Book Review: The Language of Dying – Sarah Pinborough


Release Date: December 2013
Publisher: Jo Fletcher Books
Pages: 144.
Find It On: Goodreads. Amazon.


A harrowingly beautiful read about the death of a loved one.

A young woman sits and watches as her father lives out the last few hours of his life. As she watches her father slip away, she is left alone with her thoughts and memories of the past, as they all come flooding back to her.

“I think about that lost dignity you must be feeling and I want to tell you it doesn’t matter. Not in the great scheme of things. This is just the end. It isn’t the everything of you. And it’s the everything we’ll remember when the memory of this fades.”

This book may be a quick read in terms of page numbers, but in terms of plot it is the opposite. I am a big fan of Sarah Pinborough, I love her Fairytale Kingdom series so when I heard about this I immediately picked it up, thinking it might be something similar. I could not have been more wrong. This isn’t really a fantasy book. It is centred on the harsh realities of death. The young woman tells her story as if she is addressing her dying father, saying all the things she cannot say out loud. She deals with watching him decline, with caring for him, with having to gather her family for his last days.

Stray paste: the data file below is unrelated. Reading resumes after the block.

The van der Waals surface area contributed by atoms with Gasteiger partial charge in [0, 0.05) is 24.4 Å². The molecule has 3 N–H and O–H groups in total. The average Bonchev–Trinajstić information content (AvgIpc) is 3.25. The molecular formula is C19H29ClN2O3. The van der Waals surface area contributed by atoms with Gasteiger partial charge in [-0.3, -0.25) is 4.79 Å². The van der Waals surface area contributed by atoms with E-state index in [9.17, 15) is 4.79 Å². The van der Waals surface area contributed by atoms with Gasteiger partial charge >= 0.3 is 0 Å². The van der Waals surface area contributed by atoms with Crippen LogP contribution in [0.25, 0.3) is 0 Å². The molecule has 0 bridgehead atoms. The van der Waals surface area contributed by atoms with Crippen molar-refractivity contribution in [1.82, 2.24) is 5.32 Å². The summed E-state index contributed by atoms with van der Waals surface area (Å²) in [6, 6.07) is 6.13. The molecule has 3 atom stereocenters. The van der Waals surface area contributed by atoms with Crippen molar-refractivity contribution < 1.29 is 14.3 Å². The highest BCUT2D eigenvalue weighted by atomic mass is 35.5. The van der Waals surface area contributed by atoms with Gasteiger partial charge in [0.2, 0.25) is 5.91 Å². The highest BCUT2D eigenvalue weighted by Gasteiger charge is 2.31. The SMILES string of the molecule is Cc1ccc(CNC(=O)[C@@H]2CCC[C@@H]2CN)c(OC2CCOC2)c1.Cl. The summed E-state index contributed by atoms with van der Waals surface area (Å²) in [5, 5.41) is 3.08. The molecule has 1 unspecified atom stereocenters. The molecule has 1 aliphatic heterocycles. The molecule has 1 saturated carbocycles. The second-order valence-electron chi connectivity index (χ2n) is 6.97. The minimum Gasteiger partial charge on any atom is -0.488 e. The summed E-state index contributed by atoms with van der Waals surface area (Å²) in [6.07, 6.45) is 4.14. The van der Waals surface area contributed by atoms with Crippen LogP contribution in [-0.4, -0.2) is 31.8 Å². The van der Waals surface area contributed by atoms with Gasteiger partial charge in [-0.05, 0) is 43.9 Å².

It is an incredibly emotional and powerful book. Something that really struck me about is that although it’s only 150 odd pages, Pinborough manages to pack a whole lot in, there is an intense about of characterisation, and a lot goes on in such a short number of paces. It doesn’t feel crammed in though, it flows well and altogether makes up a really special story. It has won awards for best novella, and as you can see it has one of the most beautiful book covers I have ever seen. I wish all covers were as beautiful as this one.

The book is written in a very realistic way, all the characters are written in very clear and distinct ways – all the siblings are very vivid and real. If you have ever experienced death of a loved one, this is an extremely important novel to read. I also think if you’ve never read any of Sarah Pinborough’s writing before, this is an excellent first choice. It’s hard hitting, but it will blow you away.

Looking for something similar? Try: What Lot’s Wife Saw or The Unquiet House.

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